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Wednesday, April 11 • 11:30am - 11:45am
SYMPOSIA-13: Data Mining Historical MODIS Hotspots Archive to Characterize Global Fire Regimes

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AUTHORS: Jitendra Kumar, Oak Ridge National Laboratory, Oak Ridge, TN; William W. Hargrove, USDA Forest Service, Asheville, NC; Steven P. Norman, USDA Forest Service, Asheville, NC; Forrest M. Hoffman, Oak Ridge National Laboratory, Oak Ridge, TN

ABSTRACT: Fire Regimes are conceptually useful to land managers and are qualitatively understood, but few quantitative techniques exist for empirically delineating geographic regions whose wildfire spatial and temporal characteristics, re-visitation frequency and intensities are similar. We present a comprehensive effort which considers the extensive and consistent thermal “hotspot” data which are collected globally by the two MODIS sensors during their 17-year orbital history. Such consistent and ubiquitous remote sensing data provides an opportunity to produce a nearly two-decade quantitative discrimination of different global fire regimes, including tele-connections across hemispheres. We do not filter or remove human-caused fires from wildfires, instead considering and classifying both types of fire regimes holistically. To appropriately address opposing seasonal juxtaposition across northern and southern hemispheres we develop a special transformation of fire dates which allows statistical identification and discrimination of, say, “summer” fires, regardless of the calendar month in which they occurred across the hemispheres. This date transform permits the delineation of similar fire regimes which occur in both the northern and southern hemispheres, without causing any discontinuities at the equator. On the basis of about 20 descriptive “hotspot” variables, we produced a series of global maps at multiple levels of fire regime discrimination. By applying principal component analysis on the 20 “hotspots” variables we also quantify the degree of similarities among the different global fire regimes and quantitatively identify the reasons, or characteristics, for the similarity or the differences. Several examples of geographically distant locations which share similar fire regime characteristics were found, and some of these fire “tele-connections” span across different hemispheres. Locations experiencing the same or similar global fire regimes may have similar ecological effects and impacts from fire, and similar management knowledge and successful adaptation strategies might be borrowed, shared, or adopted. Regularly occurring human-caused fires can also be easily identified globally.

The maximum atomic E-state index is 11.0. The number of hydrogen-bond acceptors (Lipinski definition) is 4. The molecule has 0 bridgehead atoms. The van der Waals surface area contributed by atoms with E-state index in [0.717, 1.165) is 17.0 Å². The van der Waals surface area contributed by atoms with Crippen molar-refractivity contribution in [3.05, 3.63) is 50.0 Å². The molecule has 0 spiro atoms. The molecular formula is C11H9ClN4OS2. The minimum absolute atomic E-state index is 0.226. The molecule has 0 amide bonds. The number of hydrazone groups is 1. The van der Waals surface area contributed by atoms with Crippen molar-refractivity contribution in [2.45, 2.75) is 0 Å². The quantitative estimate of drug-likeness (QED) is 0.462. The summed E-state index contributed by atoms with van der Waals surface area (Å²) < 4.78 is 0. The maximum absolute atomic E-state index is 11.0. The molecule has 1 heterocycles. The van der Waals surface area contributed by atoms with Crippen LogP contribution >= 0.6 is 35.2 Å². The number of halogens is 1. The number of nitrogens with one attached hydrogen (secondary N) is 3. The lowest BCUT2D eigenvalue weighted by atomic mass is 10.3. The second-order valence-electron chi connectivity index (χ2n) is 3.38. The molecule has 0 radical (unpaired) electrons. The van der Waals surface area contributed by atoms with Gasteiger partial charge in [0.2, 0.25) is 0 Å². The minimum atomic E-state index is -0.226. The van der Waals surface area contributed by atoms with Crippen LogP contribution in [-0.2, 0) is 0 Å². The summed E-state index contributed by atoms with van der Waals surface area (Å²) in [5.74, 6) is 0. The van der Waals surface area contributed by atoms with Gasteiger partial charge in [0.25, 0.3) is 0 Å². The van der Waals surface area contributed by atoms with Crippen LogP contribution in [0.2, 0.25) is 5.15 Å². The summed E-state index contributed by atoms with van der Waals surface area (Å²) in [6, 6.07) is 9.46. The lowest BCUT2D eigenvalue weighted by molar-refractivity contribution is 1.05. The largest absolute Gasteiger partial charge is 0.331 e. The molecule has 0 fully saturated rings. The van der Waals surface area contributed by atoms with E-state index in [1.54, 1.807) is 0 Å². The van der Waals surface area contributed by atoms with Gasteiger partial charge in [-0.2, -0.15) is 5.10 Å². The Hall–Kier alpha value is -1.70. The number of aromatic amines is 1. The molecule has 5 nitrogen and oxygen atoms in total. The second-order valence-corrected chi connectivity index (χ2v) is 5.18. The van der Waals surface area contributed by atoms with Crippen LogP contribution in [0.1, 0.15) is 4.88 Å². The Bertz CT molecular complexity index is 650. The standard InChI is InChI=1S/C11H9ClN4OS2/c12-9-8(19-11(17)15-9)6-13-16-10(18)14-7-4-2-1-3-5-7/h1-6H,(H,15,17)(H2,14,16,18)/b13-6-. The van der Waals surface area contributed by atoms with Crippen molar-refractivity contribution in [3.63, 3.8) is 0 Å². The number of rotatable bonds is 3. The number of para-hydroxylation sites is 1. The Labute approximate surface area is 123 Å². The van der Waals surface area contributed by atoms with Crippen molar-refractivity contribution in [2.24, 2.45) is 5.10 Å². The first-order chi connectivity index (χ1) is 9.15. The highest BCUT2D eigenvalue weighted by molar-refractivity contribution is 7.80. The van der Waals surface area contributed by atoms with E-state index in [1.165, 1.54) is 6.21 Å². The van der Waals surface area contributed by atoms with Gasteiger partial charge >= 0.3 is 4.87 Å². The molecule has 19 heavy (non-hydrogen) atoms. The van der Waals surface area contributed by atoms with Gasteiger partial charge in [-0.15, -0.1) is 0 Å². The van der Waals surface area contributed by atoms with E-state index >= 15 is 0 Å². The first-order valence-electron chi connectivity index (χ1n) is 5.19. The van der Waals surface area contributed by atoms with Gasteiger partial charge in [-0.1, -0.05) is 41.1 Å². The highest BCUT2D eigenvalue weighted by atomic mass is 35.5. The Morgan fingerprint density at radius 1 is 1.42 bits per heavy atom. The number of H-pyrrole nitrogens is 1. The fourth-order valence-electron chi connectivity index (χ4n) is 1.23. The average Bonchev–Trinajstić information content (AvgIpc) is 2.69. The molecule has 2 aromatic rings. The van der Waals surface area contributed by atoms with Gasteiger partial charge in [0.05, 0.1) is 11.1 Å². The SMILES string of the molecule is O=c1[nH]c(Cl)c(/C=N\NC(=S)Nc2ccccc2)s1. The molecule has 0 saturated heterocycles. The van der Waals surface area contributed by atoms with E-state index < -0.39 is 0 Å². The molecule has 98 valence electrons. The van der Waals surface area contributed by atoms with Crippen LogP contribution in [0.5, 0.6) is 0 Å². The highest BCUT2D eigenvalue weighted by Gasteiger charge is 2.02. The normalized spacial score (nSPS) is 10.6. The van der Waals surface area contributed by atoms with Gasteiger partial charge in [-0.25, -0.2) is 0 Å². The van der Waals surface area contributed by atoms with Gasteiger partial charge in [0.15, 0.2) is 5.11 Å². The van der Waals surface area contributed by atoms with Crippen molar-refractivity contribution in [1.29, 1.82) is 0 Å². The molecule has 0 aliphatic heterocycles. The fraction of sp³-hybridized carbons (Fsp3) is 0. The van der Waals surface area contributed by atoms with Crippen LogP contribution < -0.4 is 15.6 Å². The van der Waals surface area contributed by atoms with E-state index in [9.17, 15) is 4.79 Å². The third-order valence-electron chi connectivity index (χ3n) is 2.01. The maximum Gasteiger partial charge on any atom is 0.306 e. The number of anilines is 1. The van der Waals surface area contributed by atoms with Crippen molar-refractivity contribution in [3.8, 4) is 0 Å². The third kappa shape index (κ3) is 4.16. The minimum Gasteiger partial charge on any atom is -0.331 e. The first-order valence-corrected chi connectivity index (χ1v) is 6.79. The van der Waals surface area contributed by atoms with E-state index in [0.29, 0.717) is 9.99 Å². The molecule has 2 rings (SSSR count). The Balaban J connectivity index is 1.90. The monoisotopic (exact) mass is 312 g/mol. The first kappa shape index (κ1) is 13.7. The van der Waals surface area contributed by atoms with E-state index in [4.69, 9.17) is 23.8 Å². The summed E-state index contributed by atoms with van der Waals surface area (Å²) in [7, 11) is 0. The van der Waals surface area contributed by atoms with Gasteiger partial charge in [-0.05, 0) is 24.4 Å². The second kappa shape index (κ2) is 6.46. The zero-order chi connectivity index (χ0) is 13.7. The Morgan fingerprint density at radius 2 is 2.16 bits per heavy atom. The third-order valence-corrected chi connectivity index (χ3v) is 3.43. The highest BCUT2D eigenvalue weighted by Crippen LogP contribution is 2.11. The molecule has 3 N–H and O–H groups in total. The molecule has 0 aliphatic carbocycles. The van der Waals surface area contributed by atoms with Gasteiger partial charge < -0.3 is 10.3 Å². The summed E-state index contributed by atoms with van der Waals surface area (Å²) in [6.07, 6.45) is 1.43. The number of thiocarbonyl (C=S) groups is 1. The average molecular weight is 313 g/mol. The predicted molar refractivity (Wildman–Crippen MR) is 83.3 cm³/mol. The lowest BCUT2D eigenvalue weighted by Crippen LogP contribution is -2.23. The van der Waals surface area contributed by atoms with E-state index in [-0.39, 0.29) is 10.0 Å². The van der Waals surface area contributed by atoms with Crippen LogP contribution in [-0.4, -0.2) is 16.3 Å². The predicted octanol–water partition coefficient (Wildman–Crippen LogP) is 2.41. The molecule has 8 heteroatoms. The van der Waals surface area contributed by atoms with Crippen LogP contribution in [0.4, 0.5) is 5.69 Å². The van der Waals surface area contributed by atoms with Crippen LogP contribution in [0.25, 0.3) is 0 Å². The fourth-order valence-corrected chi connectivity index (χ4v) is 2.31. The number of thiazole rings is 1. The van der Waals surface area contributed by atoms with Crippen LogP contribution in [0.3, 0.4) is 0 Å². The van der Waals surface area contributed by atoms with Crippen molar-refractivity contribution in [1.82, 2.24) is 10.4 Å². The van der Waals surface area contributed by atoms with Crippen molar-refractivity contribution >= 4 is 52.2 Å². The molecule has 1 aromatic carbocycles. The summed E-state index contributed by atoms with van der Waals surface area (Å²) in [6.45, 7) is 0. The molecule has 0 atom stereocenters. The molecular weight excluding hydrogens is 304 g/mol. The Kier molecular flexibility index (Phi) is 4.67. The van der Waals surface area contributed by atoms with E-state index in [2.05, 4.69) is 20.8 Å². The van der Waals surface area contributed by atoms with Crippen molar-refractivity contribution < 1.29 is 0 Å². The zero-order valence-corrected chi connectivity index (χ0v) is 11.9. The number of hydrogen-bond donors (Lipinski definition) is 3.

Wednesday April 11, 2018 11:30am - 11:45am CDT
Water Tower Parlor